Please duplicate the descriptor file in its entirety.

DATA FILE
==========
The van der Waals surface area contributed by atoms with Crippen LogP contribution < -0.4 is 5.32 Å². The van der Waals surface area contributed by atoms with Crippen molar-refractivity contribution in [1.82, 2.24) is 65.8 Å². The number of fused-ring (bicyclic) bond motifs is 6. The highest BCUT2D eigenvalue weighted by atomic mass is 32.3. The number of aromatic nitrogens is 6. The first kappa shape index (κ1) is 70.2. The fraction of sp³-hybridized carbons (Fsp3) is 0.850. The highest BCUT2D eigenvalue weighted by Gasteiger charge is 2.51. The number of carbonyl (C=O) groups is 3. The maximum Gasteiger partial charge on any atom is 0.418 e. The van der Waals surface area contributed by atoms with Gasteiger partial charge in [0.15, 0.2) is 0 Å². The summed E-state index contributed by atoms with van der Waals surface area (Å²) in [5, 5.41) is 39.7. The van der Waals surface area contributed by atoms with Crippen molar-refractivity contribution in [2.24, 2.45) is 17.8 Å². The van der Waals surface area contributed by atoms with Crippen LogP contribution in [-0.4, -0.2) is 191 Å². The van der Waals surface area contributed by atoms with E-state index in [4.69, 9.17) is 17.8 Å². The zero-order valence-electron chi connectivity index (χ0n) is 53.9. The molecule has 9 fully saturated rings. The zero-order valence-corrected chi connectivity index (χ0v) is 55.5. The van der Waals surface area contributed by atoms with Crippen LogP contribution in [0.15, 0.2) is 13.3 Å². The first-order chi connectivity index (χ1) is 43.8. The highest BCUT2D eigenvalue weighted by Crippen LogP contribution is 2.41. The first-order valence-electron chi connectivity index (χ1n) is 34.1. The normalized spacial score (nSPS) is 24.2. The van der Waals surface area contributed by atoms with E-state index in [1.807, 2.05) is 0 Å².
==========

The van der Waals surface area contributed by atoms with Crippen LogP contribution < -0.4 is 5.32 Å². The van der Waals surface area contributed by atoms with Crippen molar-refractivity contribution in [1.82, 2.24) is 65.8 Å². The number of fused-ring (bicyclic) bond motifs is 6. The highest BCUT2D eigenvalue weighted by atomic mass is 32.3. The number of aromatic nitrogens is 6. The first kappa shape index (κ1) is 70.2. The fraction of sp³-hybridized carbons (Fsp3) is 0.850. The highest BCUT2D eigenvalue weighted by Gasteiger charge is 2.51. The number of carbonyl (C=O) groups is 3. The maximum Gasteiger partial charge on any atom is 0.418 e. The van der Waals surface area contributed by atoms with Gasteiger partial charge in [0.15, 0.2) is 0 Å². The summed E-state index contributed by atoms with van der Waals surface area (Å²) in [5, 5.41) is 39.7. The van der Waals surface area contributed by atoms with Crippen molar-refractivity contribution in [2.24, 2.45) is 17.8 Å². The van der Waals surface area contributed by atoms with Crippen LogP contribution in [-0.4, -0.2) is 191 Å². The van der Waals surface area contributed by atoms with E-state index in [4.69, 9.17) is 17.8 Å². The zero-order valence-electron chi connectivity index (χ0n) is 53.9. The molecule has 9 fully saturated rings. The zero-order valence-corrected chi connectivity index (χ0v) is 55.5. The van der Waals surface area contributed by atoms with Crippen LogP contribution in [0.15, 0.2) is 13.3 Å². The first-order chi connectivity index (χ1) is 43.8. The highest BCUT2D eigenvalue weighted by Crippen LogP contribution is 2.41. The first-order valence-electron chi connectivity index (χ1n) is 34.1. The normalized spacial score (nSPS) is 24.2. The van der Waals surface area contributed by atoms with E-state index in [1.807, 2.05) is 0 Å².